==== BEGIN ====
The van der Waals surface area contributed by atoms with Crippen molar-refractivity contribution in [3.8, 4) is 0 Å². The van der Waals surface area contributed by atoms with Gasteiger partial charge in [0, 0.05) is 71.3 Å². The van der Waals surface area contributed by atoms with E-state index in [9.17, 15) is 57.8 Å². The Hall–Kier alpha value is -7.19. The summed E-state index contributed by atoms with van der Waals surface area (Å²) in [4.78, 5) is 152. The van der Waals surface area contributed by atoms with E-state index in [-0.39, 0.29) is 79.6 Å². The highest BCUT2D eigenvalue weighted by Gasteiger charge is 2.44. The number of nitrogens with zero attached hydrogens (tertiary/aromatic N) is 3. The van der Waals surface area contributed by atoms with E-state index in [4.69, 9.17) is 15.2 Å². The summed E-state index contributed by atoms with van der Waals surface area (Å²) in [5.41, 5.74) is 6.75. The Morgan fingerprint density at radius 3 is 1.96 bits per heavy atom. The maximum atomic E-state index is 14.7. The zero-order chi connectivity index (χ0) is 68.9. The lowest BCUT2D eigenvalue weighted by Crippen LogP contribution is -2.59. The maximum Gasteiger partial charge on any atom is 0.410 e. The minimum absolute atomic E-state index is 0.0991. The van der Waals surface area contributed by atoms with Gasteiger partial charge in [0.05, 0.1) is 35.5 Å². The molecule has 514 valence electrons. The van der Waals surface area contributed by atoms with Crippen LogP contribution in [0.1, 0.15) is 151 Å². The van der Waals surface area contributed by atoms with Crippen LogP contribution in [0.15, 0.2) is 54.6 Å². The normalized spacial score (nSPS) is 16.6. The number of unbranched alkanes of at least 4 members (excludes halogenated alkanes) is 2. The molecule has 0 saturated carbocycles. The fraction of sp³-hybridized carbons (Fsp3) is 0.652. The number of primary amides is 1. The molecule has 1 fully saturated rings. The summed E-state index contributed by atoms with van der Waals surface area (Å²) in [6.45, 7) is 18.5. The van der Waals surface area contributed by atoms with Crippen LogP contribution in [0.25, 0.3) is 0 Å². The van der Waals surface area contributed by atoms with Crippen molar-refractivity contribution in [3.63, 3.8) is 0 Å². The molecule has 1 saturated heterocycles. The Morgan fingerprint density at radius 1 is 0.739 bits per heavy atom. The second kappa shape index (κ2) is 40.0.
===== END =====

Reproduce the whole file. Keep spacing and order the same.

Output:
The van der Waals surface area contributed by atoms with Crippen molar-refractivity contribution in [3.8, 4) is 0 Å². The van der Waals surface area contributed by atoms with Gasteiger partial charge in [0, 0.05) is 71.3 Å². The van der Waals surface area contributed by atoms with E-state index in [9.17, 15) is 57.8 Å². The Hall–Kier alpha value is -7.19. The summed E-state index contributed by atoms with van der Waals surface area (Å²) in [4.78, 5) is 152. The van der Waals surface area contributed by atoms with E-state index in [-0.39, 0.29) is 79.6 Å². The highest BCUT2D eigenvalue weighted by Gasteiger charge is 2.44. The number of nitrogens with zero attached hydrogens (tertiary/aromatic N) is 3. The van der Waals surface area contributed by atoms with E-state index in [4.69, 9.17) is 15.2 Å². The summed E-state index contributed by atoms with van der Waals surface area (Å²) in [5.41, 5.74) is 6.75. The Morgan fingerprint density at radius 3 is 1.96 bits per heavy atom. The maximum atomic E-state index is 14.7. The zero-order chi connectivity index (χ0) is 68.9. The lowest BCUT2D eigenvalue weighted by Crippen LogP contribution is -2.59. The maximum Gasteiger partial charge on any atom is 0.410 e. The minimum absolute atomic E-state index is 0.0991. The van der Waals surface area contributed by atoms with Gasteiger partial charge in [0.05, 0.1) is 35.5 Å². The molecule has 514 valence electrons. The van der Waals surface area contributed by atoms with Crippen LogP contribution in [0.1, 0.15) is 151 Å². The van der Waals surface area contributed by atoms with Crippen LogP contribution in [0.15, 0.2) is 54.6 Å². The normalized spacial score (nSPS) is 16.6. The number of unbranched alkanes of at least 4 members (excludes halogenated alkanes) is 2. The molecule has 0 saturated carbocycles. The fraction of sp³-hybridized carbons (Fsp3) is 0.652. The number of primary amides is 1. The molecule has 1 fully saturated rings. The summed E-state index contributed by atoms with van der Waals surface area (Å²) in [6.45, 7) is 18.5. The van der Waals surface area contributed by atoms with Crippen LogP contribution in [0.25, 0.3) is 0 Å². The van der Waals surface area contributed by atoms with Crippen molar-refractivity contribution in [3.63, 3.8) is 0 Å². The molecule has 1 saturated heterocycles. The Morgan fingerprint density at radius 1 is 0.739 bits per heavy atom. The second kappa shape index (κ2) is 40.0.